Facebook Connectivity Lab engineering director Yael Maguire spoke about the social network’s plans to use drones to help connect developing regions to the Internet in a conversation with Mashable CEO Pete Cashmore at the 2014 Social Good Summit in New York Monday.
Those may have been the drones Facebook was looking for, but they now belong to Google. The Wall Street Journal reported that Google will acquire Titan Aerospace, a near-orbital, solar-powered drone manufacturer that the social network was reportedly in talks to acquire last month, with an eye toward using its Solara 60 unmanned aerial vehicles to help provide Internet access to unserved parts of the world, starting with Africa, as part of the Internet.org initiative.
Perhaps Facebook Co-Founder and CEO Mark Zuckerberg is just a wee bit excited about the Connectivity Lab, the initiative aimed at using high-altitude long-endurance planes, satellites, and lasers to help connect the rest of the world to the Internet. Zuckerberg followed up Thursday’s announcement on the Internet.org site, as well as his own post on Facebook, with a lengthy post (embedded below) offering a more detailed look at Connectivity Lab.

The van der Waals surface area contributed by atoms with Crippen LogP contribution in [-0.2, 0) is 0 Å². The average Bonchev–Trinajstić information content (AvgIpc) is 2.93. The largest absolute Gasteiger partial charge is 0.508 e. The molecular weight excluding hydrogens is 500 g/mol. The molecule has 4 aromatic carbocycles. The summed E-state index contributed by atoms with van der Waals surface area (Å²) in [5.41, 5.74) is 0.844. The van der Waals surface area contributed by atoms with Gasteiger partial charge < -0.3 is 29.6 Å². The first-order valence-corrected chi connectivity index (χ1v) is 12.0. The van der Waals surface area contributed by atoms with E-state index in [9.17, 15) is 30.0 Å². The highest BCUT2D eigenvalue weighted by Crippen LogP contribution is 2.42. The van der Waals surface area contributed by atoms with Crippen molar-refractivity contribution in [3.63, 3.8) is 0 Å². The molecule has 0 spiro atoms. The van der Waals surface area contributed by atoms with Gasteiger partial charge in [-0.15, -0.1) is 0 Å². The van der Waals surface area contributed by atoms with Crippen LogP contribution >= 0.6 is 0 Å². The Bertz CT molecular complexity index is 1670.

Facebook’s Connectivity Lab: Drones, Planes, Satellites, Lasers To Further Internet.org Mission Of Bringing Connectivity To The Whole World
Look, up in the sky. It’s a bird. It’s a plane. It’s a drone from Facebook? The social network Thursday announced the formation of the Connectivity Lab, which is made up of experts who previously worked with U.K.-based Ascenta, NASA’s Jet Propulsion Laboratory and Ames Research Center, and the National Optical Astronomy Observatory.